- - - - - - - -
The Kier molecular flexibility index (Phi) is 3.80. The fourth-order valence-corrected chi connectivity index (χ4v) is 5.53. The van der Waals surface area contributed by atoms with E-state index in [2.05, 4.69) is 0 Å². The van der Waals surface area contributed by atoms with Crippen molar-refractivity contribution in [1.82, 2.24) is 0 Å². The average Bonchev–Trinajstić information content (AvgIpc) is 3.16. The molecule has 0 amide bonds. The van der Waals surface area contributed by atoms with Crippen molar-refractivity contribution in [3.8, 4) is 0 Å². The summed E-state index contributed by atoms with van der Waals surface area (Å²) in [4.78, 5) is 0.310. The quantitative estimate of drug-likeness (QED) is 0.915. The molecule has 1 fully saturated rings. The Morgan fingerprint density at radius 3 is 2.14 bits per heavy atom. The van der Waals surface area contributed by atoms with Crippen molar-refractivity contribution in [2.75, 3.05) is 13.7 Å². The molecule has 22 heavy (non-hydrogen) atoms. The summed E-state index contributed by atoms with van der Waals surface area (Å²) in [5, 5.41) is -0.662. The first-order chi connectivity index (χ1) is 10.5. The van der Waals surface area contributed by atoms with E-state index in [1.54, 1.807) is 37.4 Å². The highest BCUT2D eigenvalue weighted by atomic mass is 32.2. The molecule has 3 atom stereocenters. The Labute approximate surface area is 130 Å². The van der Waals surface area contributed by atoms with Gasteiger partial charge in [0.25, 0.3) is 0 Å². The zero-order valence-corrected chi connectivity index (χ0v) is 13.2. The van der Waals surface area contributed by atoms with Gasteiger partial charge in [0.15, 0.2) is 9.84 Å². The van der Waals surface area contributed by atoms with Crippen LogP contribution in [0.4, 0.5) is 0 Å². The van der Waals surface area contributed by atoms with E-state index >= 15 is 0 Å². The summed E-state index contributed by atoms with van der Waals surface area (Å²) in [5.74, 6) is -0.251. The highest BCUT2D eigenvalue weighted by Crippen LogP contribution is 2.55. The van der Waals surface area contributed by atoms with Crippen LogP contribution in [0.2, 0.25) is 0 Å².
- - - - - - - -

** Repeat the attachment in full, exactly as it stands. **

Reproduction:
The Kier molecular flexibility index (Phi) is 3.80. The fourth-order valence-corrected chi connectivity index (χ4v) is 5.53. The van der Waals surface area contributed by atoms with E-state index in [2.05, 4.69) is 0 Å². The van der Waals surface area contributed by atoms with Crippen molar-refractivity contribution in [1.82, 2.24) is 0 Å². The average Bonchev–Trinajstić information content (AvgIpc) is 3.16. The molecule has 0 amide bonds. The van der Waals surface area contributed by atoms with Crippen molar-refractivity contribution in [3.8, 4) is 0 Å². The summed E-state index contributed by atoms with van der Waals surface area (Å²) in [4.78, 5) is 0.310. The quantitative estimate of drug-likeness (QED) is 0.915. The molecule has 1 fully saturated rings. The Morgan fingerprint density at radius 3 is 2.14 bits per heavy atom. The van der Waals surface area contributed by atoms with Crippen molar-refractivity contribution in [2.75, 3.05) is 13.7 Å². The molecule has 22 heavy (non-hydrogen) atoms. The summed E-state index contributed by atoms with van der Waals surface area (Å²) in [5, 5.41) is -0.662. The first-order chi connectivity index (χ1) is 10.5. The van der Waals surface area contributed by atoms with E-state index in [1.54, 1.807) is 37.4 Å². The highest BCUT2D eigenvalue weighted by atomic mass is 32.2. The molecule has 3 atom stereocenters. The Labute approximate surface area is 130 Å². The van der Waals surface area contributed by atoms with Gasteiger partial charge in [0.25, 0.3) is 0 Å². The zero-order valence-corrected chi connectivity index (χ0v) is 13.2. The van der Waals surface area contributed by atoms with Gasteiger partial charge in [0.15, 0.2) is 9.84 Å². The van der Waals surface area contributed by atoms with Crippen LogP contribution in [0.4, 0.5) is 0 Å². The van der Waals surface area contributed by atoms with E-state index >= 15 is 0 Å². The summed E-state index contributed by atoms with van der Waals surface area (Å²) in [5.74, 6) is -0.251. The highest BCUT2D eigenvalue weighted by Crippen LogP contribution is 2.55. The van der Waals surface area contributed by atoms with Crippen LogP contribution in [0.2, 0.25) is 0 Å².